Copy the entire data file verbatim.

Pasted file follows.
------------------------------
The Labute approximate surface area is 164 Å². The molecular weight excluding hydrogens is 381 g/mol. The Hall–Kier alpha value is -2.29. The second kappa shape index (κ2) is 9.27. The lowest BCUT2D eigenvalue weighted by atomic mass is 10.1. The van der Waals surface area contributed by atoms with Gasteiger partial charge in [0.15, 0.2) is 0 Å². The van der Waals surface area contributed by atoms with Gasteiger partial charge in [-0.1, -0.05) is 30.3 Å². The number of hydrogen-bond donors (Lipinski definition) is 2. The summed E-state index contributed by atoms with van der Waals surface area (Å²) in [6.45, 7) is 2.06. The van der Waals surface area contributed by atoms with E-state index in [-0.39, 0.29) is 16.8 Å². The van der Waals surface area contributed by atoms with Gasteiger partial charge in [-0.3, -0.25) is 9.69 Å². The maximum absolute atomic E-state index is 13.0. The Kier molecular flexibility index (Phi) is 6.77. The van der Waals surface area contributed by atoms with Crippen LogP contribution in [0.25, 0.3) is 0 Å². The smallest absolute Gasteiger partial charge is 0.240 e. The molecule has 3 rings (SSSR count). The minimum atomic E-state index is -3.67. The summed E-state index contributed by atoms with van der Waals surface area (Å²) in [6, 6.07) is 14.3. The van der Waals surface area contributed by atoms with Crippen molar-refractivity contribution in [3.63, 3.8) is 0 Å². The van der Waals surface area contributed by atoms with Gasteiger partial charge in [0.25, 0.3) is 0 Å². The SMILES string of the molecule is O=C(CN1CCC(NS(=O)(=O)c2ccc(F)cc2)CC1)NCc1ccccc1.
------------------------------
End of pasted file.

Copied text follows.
The Labute approximate surface area is 164 Å². The molecular weight excluding hydrogens is 381 g/mol. The Hall–Kier alpha value is -2.29. The second kappa shape index (κ2) is 9.27. The lowest BCUT2D eigenvalue weighted by atomic mass is 10.1. The van der Waals surface area contributed by atoms with Gasteiger partial charge in [0.15, 0.2) is 0 Å². The van der Waals surface area contributed by atoms with Gasteiger partial charge in [-0.1, -0.05) is 30.3 Å². The number of hydrogen-bond donors (Lipinski definition) is 2. The summed E-state index contributed by atoms with van der Waals surface area (Å²) in [6.45, 7) is 2.06. The van der Waals surface area contributed by atoms with E-state index in [-0.39, 0.29) is 16.8 Å². The van der Waals surface area contributed by atoms with Gasteiger partial charge in [-0.3, -0.25) is 9.69 Å². The maximum absolute atomic E-state index is 13.0. The Kier molecular flexibility index (Phi) is 6.77. The van der Waals surface area contributed by atoms with Crippen LogP contribution in [0.25, 0.3) is 0 Å². The smallest absolute Gasteiger partial charge is 0.240 e. The molecule has 3 rings (SSSR count). The minimum atomic E-state index is -3.67. The summed E-state index contributed by atoms with van der Waals surface area (Å²) in [6, 6.07) is 14.3. The van der Waals surface area contributed by atoms with Crippen molar-refractivity contribution in [3.63, 3.8) is 0 Å². The van der Waals surface area contributed by atoms with Gasteiger partial charge in [0.25, 0.3) is 0 Å². The SMILES string of the molecule is O=C(CN1CCC(NS(=O)(=O)c2ccc(F)cc2)CC1)NCc1ccccc1.